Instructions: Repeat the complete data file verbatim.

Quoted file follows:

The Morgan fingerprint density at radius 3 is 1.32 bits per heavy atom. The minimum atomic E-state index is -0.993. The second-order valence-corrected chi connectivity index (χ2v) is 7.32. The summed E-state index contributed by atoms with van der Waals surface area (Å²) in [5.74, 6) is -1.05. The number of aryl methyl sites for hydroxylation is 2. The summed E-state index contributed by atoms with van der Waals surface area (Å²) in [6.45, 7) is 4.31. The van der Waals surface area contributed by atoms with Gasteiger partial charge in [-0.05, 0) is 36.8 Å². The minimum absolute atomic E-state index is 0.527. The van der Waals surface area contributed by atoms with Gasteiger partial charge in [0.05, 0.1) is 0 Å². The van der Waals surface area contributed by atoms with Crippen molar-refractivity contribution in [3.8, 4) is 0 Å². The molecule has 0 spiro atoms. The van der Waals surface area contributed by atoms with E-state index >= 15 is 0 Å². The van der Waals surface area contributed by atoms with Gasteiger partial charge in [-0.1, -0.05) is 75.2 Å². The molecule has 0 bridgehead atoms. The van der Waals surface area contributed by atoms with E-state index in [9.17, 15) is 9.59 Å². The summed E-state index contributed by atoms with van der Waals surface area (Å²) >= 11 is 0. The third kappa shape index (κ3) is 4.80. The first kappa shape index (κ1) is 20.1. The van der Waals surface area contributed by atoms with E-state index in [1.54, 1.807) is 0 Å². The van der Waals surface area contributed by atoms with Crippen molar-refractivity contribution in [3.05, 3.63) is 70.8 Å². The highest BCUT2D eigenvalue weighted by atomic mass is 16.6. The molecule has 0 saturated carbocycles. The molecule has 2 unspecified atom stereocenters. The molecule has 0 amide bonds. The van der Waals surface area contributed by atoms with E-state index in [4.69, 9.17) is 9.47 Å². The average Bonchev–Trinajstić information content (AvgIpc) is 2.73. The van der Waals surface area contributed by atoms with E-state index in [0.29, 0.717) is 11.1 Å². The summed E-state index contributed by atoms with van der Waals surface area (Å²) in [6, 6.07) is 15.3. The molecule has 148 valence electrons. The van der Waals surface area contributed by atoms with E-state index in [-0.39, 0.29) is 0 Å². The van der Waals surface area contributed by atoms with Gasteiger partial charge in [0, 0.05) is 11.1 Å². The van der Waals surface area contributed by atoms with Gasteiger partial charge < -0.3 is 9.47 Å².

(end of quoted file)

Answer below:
The Morgan fingerprint density at radius 3 is 1.32 bits per heavy atom. The minimum atomic E-state index is -0.993. The second-order valence-corrected chi connectivity index (χ2v) is 7.32. The summed E-state index contributed by atoms with van der Waals surface area (Å²) in [5.74, 6) is -1.05. The number of aryl methyl sites for hydroxylation is 2. The summed E-state index contributed by atoms with van der Waals surface area (Å²) in [6.45, 7) is 4.31. The van der Waals surface area contributed by atoms with Gasteiger partial charge in [-0.05, 0) is 36.8 Å². The minimum absolute atomic E-state index is 0.527. The van der Waals surface area contributed by atoms with Gasteiger partial charge in [0.05, 0.1) is 0 Å². The van der Waals surface area contributed by atoms with Crippen molar-refractivity contribution in [3.8, 4) is 0 Å². The molecule has 0 spiro atoms. The van der Waals surface area contributed by atoms with E-state index >= 15 is 0 Å². The van der Waals surface area contributed by atoms with Gasteiger partial charge in [-0.1, -0.05) is 75.2 Å². The molecule has 0 bridgehead atoms. The van der Waals surface area contributed by atoms with E-state index in [9.17, 15) is 9.59 Å². The summed E-state index contributed by atoms with van der Waals surface area (Å²) >= 11 is 0. The third kappa shape index (κ3) is 4.80. The first kappa shape index (κ1) is 20.1. The van der Waals surface area contributed by atoms with E-state index in [1.54, 1.807) is 0 Å². The van der Waals surface area contributed by atoms with Crippen molar-refractivity contribution in [3.05, 3.63) is 70.8 Å². The highest BCUT2D eigenvalue weighted by atomic mass is 16.6. The molecule has 0 saturated carbocycles. The molecule has 2 unspecified atom stereocenters. The molecule has 0 amide bonds. The van der Waals surface area contributed by atoms with E-state index in [4.69, 9.17) is 9.47 Å². The average Bonchev–Trinajstić information content (AvgIpc) is 2.73. The van der Waals surface area contributed by atoms with E-state index in [0.29, 0.717) is 11.1 Å². The summed E-state index contributed by atoms with van der Waals surface area (Å²) in [6, 6.07) is 15.3. The molecule has 148 valence electrons. The van der Waals surface area contributed by atoms with E-state index in [-0.39, 0.29) is 0 Å². The van der Waals surface area contributed by atoms with Gasteiger partial charge in [0, 0.05) is 11.1 Å². The van der Waals surface area contributed by atoms with Gasteiger partial charge < -0.3 is 9.47 Å².